The future is starting to take shape as the concept of the Internet of Everything (IoE) is applied to everything from smart home appliances to connected wearables. And it doesn't look like a fad that's going to pass; the market is slowly being filled with more and more smart devices as vendors come up with IoE products that focus on connectivity, convenience, security, and energy conservation. By what we have seen in the rich display of smart devices and systems at the International Consumer Electronics Show (CES) 2015, this market is strong and still growing.
IoE ecosystems operate smoothly thanks to the things, processes, and people that run it.
“When a company creates a smart device, they not only need to create the hardware for the device, they also need to write the software for it. This is not a simple task, particularly for complex items,” says Trend Micro CTO Raimund Genes.
“All this results in a very large amount of software that needs to be written. A modern car has more than 100 million lines of code. More code not only means more features, but also more opportunities for various security flaws and vulnerabilities,” Genes adds.
In 2014, we reported about a series of scenarios by which malicious groups or individuals can attack insecure IoE systems like maritime tracking and monitoring or smart meters. During the year, we were witnesses to actual attacks that targeted these systems, such as the hacking of a road sign or a CCTV system.
Here are three important lessons we learned from IoE-related incidents in 2014:
As a concept, the so-called “smartification” of the home has evolved further in 2014 as more households used intelligent devices that they can control via their mobile device. Smart meters, home security systems, thermostat controls, locks, and other technologies allow for the easy control and monitoring of the home. However, this opens up delicate concerns about the security of tomorrow’s home, where one misstep could give someone unwanted access to the home network.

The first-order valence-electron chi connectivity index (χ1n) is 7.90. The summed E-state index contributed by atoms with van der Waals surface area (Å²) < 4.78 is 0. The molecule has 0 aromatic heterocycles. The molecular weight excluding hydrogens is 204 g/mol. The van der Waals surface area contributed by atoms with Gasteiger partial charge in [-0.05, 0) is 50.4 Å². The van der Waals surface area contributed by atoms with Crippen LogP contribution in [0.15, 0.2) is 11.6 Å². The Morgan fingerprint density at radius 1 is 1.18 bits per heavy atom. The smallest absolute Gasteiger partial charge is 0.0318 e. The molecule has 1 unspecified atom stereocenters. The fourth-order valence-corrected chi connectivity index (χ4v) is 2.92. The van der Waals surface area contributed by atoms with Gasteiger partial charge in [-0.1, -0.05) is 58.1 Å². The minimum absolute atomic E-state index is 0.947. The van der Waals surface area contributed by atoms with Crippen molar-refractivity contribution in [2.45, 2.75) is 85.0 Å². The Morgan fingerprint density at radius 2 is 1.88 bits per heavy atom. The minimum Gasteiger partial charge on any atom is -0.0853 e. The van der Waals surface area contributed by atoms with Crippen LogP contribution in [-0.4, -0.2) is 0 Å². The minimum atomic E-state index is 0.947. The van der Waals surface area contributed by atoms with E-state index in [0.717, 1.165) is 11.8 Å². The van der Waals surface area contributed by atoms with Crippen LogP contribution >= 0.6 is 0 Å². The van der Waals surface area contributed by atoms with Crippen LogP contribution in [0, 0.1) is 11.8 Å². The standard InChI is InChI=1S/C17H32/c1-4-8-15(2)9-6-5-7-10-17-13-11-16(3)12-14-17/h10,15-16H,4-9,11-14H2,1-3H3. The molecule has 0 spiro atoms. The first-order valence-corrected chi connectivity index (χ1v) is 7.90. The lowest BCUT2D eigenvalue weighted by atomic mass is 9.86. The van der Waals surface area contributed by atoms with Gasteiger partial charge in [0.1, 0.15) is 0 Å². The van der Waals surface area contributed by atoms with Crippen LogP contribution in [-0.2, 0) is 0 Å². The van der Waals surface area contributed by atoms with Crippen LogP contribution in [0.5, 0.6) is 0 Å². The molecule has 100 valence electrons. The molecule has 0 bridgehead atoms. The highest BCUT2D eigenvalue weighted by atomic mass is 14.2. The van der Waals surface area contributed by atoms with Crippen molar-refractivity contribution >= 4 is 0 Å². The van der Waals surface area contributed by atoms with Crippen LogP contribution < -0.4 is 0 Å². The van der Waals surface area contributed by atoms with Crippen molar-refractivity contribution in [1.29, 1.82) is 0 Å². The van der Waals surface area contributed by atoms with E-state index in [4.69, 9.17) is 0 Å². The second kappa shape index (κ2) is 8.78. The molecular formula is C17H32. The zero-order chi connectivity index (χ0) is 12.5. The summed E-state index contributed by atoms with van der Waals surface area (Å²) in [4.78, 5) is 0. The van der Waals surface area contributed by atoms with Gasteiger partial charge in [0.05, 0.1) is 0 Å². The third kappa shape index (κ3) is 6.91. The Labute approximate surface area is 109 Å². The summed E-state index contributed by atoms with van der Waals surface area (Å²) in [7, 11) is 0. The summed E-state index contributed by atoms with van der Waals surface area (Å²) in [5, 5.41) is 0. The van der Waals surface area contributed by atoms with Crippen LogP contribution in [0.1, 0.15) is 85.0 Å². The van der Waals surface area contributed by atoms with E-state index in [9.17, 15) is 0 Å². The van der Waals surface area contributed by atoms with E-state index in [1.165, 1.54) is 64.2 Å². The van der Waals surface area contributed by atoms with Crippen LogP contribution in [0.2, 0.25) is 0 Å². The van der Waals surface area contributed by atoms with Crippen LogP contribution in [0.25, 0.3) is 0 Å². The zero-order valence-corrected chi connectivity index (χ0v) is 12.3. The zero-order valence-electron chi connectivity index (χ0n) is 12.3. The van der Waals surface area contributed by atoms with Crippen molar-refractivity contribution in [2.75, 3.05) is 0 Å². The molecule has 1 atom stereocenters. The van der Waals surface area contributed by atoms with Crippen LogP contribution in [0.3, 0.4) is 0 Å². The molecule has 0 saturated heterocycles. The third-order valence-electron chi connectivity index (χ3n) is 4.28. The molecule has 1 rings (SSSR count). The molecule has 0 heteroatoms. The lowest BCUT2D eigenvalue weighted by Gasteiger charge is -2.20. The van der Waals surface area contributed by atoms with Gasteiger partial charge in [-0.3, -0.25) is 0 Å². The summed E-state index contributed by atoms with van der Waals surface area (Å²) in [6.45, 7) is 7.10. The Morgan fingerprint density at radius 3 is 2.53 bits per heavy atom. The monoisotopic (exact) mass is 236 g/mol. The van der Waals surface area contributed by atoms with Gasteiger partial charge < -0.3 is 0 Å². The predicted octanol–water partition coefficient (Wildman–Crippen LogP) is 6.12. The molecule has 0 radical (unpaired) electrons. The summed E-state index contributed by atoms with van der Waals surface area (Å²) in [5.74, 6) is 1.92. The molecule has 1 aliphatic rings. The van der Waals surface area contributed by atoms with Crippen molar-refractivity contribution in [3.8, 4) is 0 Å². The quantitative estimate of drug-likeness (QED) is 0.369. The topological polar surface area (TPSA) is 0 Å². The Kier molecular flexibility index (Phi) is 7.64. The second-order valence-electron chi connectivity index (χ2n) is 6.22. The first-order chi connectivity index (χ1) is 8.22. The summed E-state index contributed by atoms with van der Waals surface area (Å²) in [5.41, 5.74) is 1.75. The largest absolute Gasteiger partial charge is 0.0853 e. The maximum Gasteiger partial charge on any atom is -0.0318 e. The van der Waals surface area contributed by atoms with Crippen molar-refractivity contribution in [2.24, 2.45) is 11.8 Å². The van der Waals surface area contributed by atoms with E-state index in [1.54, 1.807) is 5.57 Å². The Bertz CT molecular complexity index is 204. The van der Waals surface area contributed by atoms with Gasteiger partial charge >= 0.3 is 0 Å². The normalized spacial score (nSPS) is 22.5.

“Managing a household full of smart devices calls for the skills of both a multi-user IT administrator and a handyman. Let’s call this role the Administrator of Things (AoT),” remarks Geoff Grindrod, Director of Threat Intelligence Services at Trend Micro.
Internet users may find it easy to just go ahead and buy new IoE stuff, but, are they really ready to secure a network of devices filled with probable security holes? This role can exponentially get more difficult depending on how many smart devices the home has, how well these devices are used for automation, how many household members there are, and a lot of other factors. The burden is upon the home’s AoT to maintain these devices over time, though we believe that things will get better as vendors offer better support and stronger security measures for their products.
An ecosystem driven by the IoE consists of many layers and protocols, and each of these layers could have probable holes that can be exploited. One such weakness was exposed in 2014 when an easily exploitable backdoor was discovered in Netis routers, which could allow cybercriminals access to the home or office network. This can be dangerous considering that malicious actors need only attack the router to get to the smart devices connected to it. This can lead to homes being put physically at risk of hackers who can tinker with their smart locks or surveillance cameras, for instance.
Looking forward, securing IoE devices has to start with the vendors themselves. Federal Trade Commission Chairwoman Edith Ramirez stressed how this can be achieved "by adopting 'security by design," engaging in data minimization, and increasing transparency and providing consumers with notice and choice for unexpected data uses."
Watch the complete video to learn more about Securing the Internet of Everything:
How can one go about protecting their smart home networks from threats? Besides considering features and convenience, security should also be a primary consideration when deciding which smart devices to go for. For consumers, we have developed a comprehensive and helpful list of Security Considerations for Buying Smart Home Devices, which expounds on the importance of strong passwords, updateability, encryption, and more.
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